Michael Haugen 2015-04-30 05:21:34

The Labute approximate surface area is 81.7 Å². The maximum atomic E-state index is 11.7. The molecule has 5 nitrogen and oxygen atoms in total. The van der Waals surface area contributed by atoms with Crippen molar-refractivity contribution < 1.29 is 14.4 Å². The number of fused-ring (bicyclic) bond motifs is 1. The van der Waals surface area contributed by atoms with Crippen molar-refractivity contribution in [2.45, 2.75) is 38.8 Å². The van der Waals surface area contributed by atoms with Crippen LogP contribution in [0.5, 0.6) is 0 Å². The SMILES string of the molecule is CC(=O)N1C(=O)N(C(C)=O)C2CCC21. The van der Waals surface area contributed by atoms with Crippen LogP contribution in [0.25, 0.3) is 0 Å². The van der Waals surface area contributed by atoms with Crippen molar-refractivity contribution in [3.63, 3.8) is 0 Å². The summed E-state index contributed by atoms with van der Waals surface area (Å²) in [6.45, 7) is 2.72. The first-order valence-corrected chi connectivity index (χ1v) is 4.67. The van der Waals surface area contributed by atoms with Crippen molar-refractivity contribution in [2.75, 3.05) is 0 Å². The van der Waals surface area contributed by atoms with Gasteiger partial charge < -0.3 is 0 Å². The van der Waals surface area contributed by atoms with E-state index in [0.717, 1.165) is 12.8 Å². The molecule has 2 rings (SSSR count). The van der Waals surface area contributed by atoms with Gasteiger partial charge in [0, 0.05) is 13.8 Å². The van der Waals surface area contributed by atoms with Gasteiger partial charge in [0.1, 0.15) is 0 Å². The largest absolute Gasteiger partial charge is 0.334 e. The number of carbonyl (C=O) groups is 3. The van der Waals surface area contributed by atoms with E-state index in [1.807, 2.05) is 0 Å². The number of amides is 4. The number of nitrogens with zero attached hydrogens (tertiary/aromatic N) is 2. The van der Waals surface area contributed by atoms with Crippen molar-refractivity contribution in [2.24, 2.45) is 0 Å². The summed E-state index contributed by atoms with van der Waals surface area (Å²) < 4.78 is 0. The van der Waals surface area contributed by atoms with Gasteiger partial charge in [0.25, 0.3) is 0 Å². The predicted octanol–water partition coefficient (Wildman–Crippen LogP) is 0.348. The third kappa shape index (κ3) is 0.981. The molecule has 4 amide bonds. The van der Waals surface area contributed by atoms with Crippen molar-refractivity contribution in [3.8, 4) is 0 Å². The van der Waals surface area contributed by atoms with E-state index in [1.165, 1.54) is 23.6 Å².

Capitalizing on Synergies With Your Financial Damages Expert With March Madness recently in the rearview mirror it seems timely to reflect on the role of collaboration between counsel and financial damages experts. Just as much as a good head coach leads a team to victory, counsel wears similar shoes. Orchestrating a favorable outcome requires both coaches and counsel to coordinate strategy and players within the confines of applicable rules and in the context of each unique scenario. Coaches don't put a point guard in the game and then passively sit on the sideline waiting to see how things go, nor does counsel. Counsel and financial damages experts should constantly communicate regarding case strategy and the methodology that will be used to analyze damages. At the start of an assignment, the expert will often consult with counsel, brainstorming different measurement approaches that are potentially applicable to a particular fact pattern. Such discussions are an opportune time for counsel to leverage their expert's knowledge, skills and training to better understand the potential financial damages of a case. But this interaction should not be one-sided. Although financial damages experts bring their expertise to a case, they do not complete an assignment in isolation. Case law may dictate the methodology applicable to measuring a particular type of financial damages, and it can vary by court (federal versus state) and location. For this reason, experts should seek counsel’s guidance on case law that might apply to a particular financial damages analysis or component thereof. Take a lost profits case for example, an instance where an allegation exists that due to a particular circumstance a party sustained economic damages. The starting point to the calculation is to measure lost revenue. The actual damages, however, are measured net of foregone expenses relative to the lost revenue and/or due to the circumstance from which the alleged financial damages stem. As amounts incurred in direct relation to fulfilling a sale, there is little to no dispute over directly variable expenses being an appropriate offset to lost revenue in order to measure lost profits. However, in some instances, courts diverge on the appropriateness of also deducting a portion of incremental and/or fixed costs from lost revenue in order to measure lost profits. For example, in Florida, the case of RKR Motors, Inc. v. Associated Uniform Rental & Linen Supply, Inc. involves a scenario wherein a small portion of RKR Motors’ total revenue was alleged lost. According to the American Institute of Certified Public Accountants, Forensic & Valuation Services Digest, October 2014, the court ultimately found it appropriate that a portion of fixed expenses be allocated to the lost revenue (i.e., as a deduction) in order to measure lost profits. The premise of that conclusion entails an assertion that without accounting for an allocation of fixed expenses, the lost profits award would be overstated. Specifically, that expense deductions may be appropriate to a lost profits claim even if the nature of the expense itself is not demonstrated as an incremental amount that would have been incurred to support or realize the lost revenue. In contrast, in the case of White v. Rimmer & Garrett, Inc., the Supreme Court of Louisiana ultimately found that only the incremental expenses that would have been incurred in order to realize the lost revenue are deductible to measure lost profits. Id. Unlike the RKR Motors case, no allocation of fixed expenses was credited against lost revenue to measure lost profits. These two cases are merely an example of the contrast that can be found within the courts regarding methodologies to measure economic damages. Due to such divergence, and although financial experts may present a recommendation on how a particular financial loss should be measured, counsel and experts should work hand-in-hand to identify if any particular case law may apply to a particular case. It may ultimately be decided that the expert has a different opinion from prior case law, in which case he/she should work with counsel in deciding how to proceed. After careful review, it may also be determined that a prior ruling doesn’t apply to a current case due to the unique facts and circumstances of the current case. But by vetting historical rulings regarding financial damages measurement methodologies with your expert, counsel stands to benefit not only by fine-tuning the financial expert’s assignment but also by ensuring the ultimate calculation or opinion of the expert is consistent with the overall case strategy. Michael Haugen is a certified public accountant, certified in financial forensics and a certified fraud examiner. As a manager at Epps Forensic Consulting he has assisted legal counsel, insurance carriers, law enforcement and business owners in the successful resolution of hundreds of financial damages claims involving hundreds of millions of dollars. As an industry leader he has presented continuing education seminars across the country and is focused on continuous professional development and building sustainable relationships. For more information, visit www.EppsForensics.com.
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